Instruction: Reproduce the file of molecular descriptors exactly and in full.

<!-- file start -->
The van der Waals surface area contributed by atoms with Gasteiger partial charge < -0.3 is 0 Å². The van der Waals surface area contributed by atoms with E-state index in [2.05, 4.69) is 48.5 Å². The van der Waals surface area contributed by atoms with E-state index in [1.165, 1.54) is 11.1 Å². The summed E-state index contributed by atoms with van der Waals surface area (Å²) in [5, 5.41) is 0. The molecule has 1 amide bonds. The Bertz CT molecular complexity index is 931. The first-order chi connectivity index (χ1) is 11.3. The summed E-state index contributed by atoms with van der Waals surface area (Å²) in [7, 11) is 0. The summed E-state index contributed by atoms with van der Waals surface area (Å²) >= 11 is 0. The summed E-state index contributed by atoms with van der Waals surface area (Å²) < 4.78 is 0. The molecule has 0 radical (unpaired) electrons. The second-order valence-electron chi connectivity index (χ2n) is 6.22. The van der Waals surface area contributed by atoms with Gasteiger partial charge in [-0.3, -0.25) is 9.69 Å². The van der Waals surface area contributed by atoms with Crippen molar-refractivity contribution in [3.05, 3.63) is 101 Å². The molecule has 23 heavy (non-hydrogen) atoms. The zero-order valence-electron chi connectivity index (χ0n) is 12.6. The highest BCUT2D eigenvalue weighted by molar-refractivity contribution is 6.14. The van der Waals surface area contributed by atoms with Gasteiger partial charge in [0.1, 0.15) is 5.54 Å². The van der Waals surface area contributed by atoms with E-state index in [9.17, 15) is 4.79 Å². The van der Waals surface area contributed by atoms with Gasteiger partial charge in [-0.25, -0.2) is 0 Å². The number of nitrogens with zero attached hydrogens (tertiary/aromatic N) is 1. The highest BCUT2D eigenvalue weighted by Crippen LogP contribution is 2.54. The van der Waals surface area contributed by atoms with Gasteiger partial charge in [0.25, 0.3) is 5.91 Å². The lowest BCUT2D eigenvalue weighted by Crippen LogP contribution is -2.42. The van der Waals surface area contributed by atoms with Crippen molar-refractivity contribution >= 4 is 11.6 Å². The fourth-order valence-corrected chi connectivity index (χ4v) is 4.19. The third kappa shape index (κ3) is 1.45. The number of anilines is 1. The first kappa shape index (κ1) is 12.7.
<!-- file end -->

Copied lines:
The van der Waals surface area contributed by atoms with Gasteiger partial charge < -0.3 is 0 Å². The van der Waals surface area contributed by atoms with E-state index in [2.05, 4.69) is 48.5 Å². The van der Waals surface area contributed by atoms with E-state index in [1.165, 1.54) is 11.1 Å². The summed E-state index contributed by atoms with van der Waals surface area (Å²) in [5, 5.41) is 0. The molecule has 1 amide bonds. The Bertz CT molecular complexity index is 931. The first-order chi connectivity index (χ1) is 11.3. The summed E-state index contributed by atoms with van der Waals surface area (Å²) in [7, 11) is 0. The summed E-state index contributed by atoms with van der Waals surface area (Å²) >= 11 is 0. The summed E-state index contributed by atoms with van der Waals surface area (Å²) < 4.78 is 0. The molecule has 0 radical (unpaired) electrons. The second-order valence-electron chi connectivity index (χ2n) is 6.22. The van der Waals surface area contributed by atoms with Gasteiger partial charge in [-0.3, -0.25) is 9.69 Å². The van der Waals surface area contributed by atoms with Crippen molar-refractivity contribution in [3.05, 3.63) is 101 Å². The molecule has 23 heavy (non-hydrogen) atoms. The zero-order valence-electron chi connectivity index (χ0n) is 12.6. The highest BCUT2D eigenvalue weighted by molar-refractivity contribution is 6.14. The van der Waals surface area contributed by atoms with Gasteiger partial charge in [0.1, 0.15) is 5.54 Å². The van der Waals surface area contributed by atoms with E-state index in [9.17, 15) is 4.79 Å². The van der Waals surface area contributed by atoms with Gasteiger partial charge in [-0.25, -0.2) is 0 Å². The number of nitrogens with zero attached hydrogens (tertiary/aromatic N) is 1. The highest BCUT2D eigenvalue weighted by Crippen LogP contribution is 2.54. The van der Waals surface area contributed by atoms with Gasteiger partial charge in [0.25, 0.3) is 5.91 Å². The lowest BCUT2D eigenvalue weighted by Crippen LogP contribution is -2.42. The van der Waals surface area contributed by atoms with Crippen molar-refractivity contribution >= 4 is 11.6 Å². The fourth-order valence-corrected chi connectivity index (χ4v) is 4.19. The third kappa shape index (κ3) is 1.45. The number of anilines is 1. The first kappa shape index (κ1) is 12.7.